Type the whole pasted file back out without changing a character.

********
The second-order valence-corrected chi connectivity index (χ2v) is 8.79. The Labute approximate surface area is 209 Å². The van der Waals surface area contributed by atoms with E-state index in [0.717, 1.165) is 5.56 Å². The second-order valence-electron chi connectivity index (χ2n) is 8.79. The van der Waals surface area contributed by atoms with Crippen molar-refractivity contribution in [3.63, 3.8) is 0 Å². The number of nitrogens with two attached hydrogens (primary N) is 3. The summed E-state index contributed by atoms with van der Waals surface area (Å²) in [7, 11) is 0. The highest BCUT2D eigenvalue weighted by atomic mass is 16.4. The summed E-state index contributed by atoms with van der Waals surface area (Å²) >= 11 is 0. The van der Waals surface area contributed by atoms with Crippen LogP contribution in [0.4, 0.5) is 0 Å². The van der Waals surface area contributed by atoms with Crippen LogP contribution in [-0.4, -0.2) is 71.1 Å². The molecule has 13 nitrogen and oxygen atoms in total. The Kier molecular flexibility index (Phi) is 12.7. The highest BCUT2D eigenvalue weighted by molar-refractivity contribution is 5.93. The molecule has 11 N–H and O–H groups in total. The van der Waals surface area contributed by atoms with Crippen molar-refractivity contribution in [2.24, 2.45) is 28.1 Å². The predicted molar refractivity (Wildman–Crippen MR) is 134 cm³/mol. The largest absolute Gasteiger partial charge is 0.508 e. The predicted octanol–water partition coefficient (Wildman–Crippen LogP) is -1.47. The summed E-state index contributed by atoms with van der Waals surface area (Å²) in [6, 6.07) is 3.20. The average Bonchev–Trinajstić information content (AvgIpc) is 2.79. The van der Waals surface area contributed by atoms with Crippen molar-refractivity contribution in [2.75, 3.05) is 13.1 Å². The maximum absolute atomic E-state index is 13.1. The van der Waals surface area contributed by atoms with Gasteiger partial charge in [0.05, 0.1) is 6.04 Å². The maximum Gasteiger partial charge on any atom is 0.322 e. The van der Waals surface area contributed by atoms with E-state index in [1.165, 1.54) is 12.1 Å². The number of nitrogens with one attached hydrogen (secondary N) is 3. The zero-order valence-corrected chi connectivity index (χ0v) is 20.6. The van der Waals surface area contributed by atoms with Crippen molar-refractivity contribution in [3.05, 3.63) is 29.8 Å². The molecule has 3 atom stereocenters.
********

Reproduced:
The second-order valence-corrected chi connectivity index (χ2v) is 8.79. The Labute approximate surface area is 209 Å². The van der Waals surface area contributed by atoms with E-state index in [0.717, 1.165) is 5.56 Å². The second-order valence-electron chi connectivity index (χ2n) is 8.79. The van der Waals surface area contributed by atoms with Crippen molar-refractivity contribution in [3.63, 3.8) is 0 Å². The number of nitrogens with two attached hydrogens (primary N) is 3. The summed E-state index contributed by atoms with van der Waals surface area (Å²) in [7, 11) is 0. The highest BCUT2D eigenvalue weighted by atomic mass is 16.4. The summed E-state index contributed by atoms with van der Waals surface area (Å²) >= 11 is 0. The van der Waals surface area contributed by atoms with Crippen LogP contribution in [0.4, 0.5) is 0 Å². The van der Waals surface area contributed by atoms with Crippen LogP contribution in [-0.4, -0.2) is 71.1 Å². The molecule has 13 nitrogen and oxygen atoms in total. The Kier molecular flexibility index (Phi) is 12.7. The highest BCUT2D eigenvalue weighted by molar-refractivity contribution is 5.93. The molecule has 11 N–H and O–H groups in total. The van der Waals surface area contributed by atoms with Crippen molar-refractivity contribution in [2.24, 2.45) is 28.1 Å². The predicted molar refractivity (Wildman–Crippen MR) is 134 cm³/mol. The largest absolute Gasteiger partial charge is 0.508 e. The predicted octanol–water partition coefficient (Wildman–Crippen LogP) is -1.47. The summed E-state index contributed by atoms with van der Waals surface area (Å²) in [6, 6.07) is 3.20. The average Bonchev–Trinajstić information content (AvgIpc) is 2.79. The van der Waals surface area contributed by atoms with Crippen molar-refractivity contribution in [2.75, 3.05) is 13.1 Å². The maximum absolute atomic E-state index is 13.1. The van der Waals surface area contributed by atoms with Gasteiger partial charge in [0.05, 0.1) is 6.04 Å². The maximum Gasteiger partial charge on any atom is 0.322 e. The van der Waals surface area contributed by atoms with E-state index in [1.165, 1.54) is 12.1 Å². The number of nitrogens with one attached hydrogen (secondary N) is 3. The zero-order valence-corrected chi connectivity index (χ0v) is 20.6. The van der Waals surface area contributed by atoms with Crippen molar-refractivity contribution in [3.05, 3.63) is 29.8 Å². The molecule has 3 atom stereocenters.